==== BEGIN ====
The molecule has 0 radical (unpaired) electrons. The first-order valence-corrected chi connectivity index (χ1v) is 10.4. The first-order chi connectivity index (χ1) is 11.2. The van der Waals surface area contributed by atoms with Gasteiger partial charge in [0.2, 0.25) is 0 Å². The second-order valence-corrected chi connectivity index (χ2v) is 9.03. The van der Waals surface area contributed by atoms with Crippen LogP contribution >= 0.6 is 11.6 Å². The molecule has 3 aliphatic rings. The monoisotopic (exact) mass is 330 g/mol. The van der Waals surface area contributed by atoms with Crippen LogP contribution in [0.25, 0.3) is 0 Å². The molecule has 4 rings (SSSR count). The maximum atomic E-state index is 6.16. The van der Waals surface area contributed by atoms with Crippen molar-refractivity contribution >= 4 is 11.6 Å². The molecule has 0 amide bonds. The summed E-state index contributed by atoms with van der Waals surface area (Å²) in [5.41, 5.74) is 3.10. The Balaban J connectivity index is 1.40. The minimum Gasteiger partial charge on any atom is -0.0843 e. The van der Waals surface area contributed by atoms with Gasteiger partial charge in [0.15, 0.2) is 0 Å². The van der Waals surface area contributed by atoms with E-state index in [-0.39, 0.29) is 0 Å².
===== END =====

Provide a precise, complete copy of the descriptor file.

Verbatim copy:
The molecule has 0 radical (unpaired) electrons. The first-order valence-corrected chi connectivity index (χ1v) is 10.4. The first-order chi connectivity index (χ1) is 11.2. The van der Waals surface area contributed by atoms with Gasteiger partial charge in [0.2, 0.25) is 0 Å². The second-order valence-corrected chi connectivity index (χ2v) is 9.03. The van der Waals surface area contributed by atoms with Crippen LogP contribution >= 0.6 is 11.6 Å². The molecule has 3 aliphatic rings. The monoisotopic (exact) mass is 330 g/mol. The van der Waals surface area contributed by atoms with Crippen LogP contribution in [0.25, 0.3) is 0 Å². The molecule has 4 rings (SSSR count). The maximum atomic E-state index is 6.16. The van der Waals surface area contributed by atoms with Crippen molar-refractivity contribution >= 4 is 11.6 Å². The molecule has 0 amide bonds. The summed E-state index contributed by atoms with van der Waals surface area (Å²) in [5.41, 5.74) is 3.10. The Balaban J connectivity index is 1.40. The minimum Gasteiger partial charge on any atom is -0.0843 e. The van der Waals surface area contributed by atoms with Gasteiger partial charge in [0.15, 0.2) is 0 Å². The van der Waals surface area contributed by atoms with E-state index in [-0.39, 0.29) is 0 Å².